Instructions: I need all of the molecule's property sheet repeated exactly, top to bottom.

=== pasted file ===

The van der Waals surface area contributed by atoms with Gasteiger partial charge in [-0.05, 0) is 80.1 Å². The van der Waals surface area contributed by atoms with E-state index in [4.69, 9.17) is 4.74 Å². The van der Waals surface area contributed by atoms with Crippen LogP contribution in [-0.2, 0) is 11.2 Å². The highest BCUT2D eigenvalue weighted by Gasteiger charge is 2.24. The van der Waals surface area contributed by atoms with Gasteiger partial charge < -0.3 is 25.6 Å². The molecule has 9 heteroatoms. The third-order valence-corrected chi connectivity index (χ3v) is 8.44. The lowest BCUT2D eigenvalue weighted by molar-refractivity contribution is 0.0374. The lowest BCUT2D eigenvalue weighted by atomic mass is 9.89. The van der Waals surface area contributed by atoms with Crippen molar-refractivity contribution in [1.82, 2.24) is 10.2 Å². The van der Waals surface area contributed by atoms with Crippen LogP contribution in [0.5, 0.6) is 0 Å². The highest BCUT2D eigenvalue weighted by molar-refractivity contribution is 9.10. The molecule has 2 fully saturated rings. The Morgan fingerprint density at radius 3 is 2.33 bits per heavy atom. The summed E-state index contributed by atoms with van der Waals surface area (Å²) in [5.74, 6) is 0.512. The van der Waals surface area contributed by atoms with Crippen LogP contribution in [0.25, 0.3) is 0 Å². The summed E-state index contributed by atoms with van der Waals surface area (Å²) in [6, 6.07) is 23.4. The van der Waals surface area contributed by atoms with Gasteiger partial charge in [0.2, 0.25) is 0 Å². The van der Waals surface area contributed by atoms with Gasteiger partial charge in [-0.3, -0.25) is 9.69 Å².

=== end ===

The van der Waals surface area contributed by atoms with Gasteiger partial charge in [-0.05, 0) is 80.1 Å². The van der Waals surface area contributed by atoms with E-state index in [4.69, 9.17) is 4.74 Å². The van der Waals surface area contributed by atoms with Crippen LogP contribution in [-0.2, 0) is 11.2 Å². The highest BCUT2D eigenvalue weighted by Gasteiger charge is 2.24. The van der Waals surface area contributed by atoms with Gasteiger partial charge < -0.3 is 25.6 Å². The molecule has 9 heteroatoms. The third-order valence-corrected chi connectivity index (χ3v) is 8.44. The lowest BCUT2D eigenvalue weighted by molar-refractivity contribution is 0.0374. The lowest BCUT2D eigenvalue weighted by atomic mass is 9.89. The van der Waals surface area contributed by atoms with Crippen molar-refractivity contribution in [1.82, 2.24) is 10.2 Å². The van der Waals surface area contributed by atoms with Crippen LogP contribution in [0.5, 0.6) is 0 Å². The highest BCUT2D eigenvalue weighted by molar-refractivity contribution is 9.10. The molecule has 2 fully saturated rings. The Morgan fingerprint density at radius 3 is 2.33 bits per heavy atom. The summed E-state index contributed by atoms with van der Waals surface area (Å²) in [5.74, 6) is 0.512. The van der Waals surface area contributed by atoms with Crippen LogP contribution in [0.25, 0.3) is 0 Å². The summed E-state index contributed by atoms with van der Waals surface area (Å²) in [6, 6.07) is 23.4. The van der Waals surface area contributed by atoms with Gasteiger partial charge in [0.2, 0.25) is 0 Å². The van der Waals surface area contributed by atoms with Gasteiger partial charge in [-0.3, -0.25) is 9.69 Å².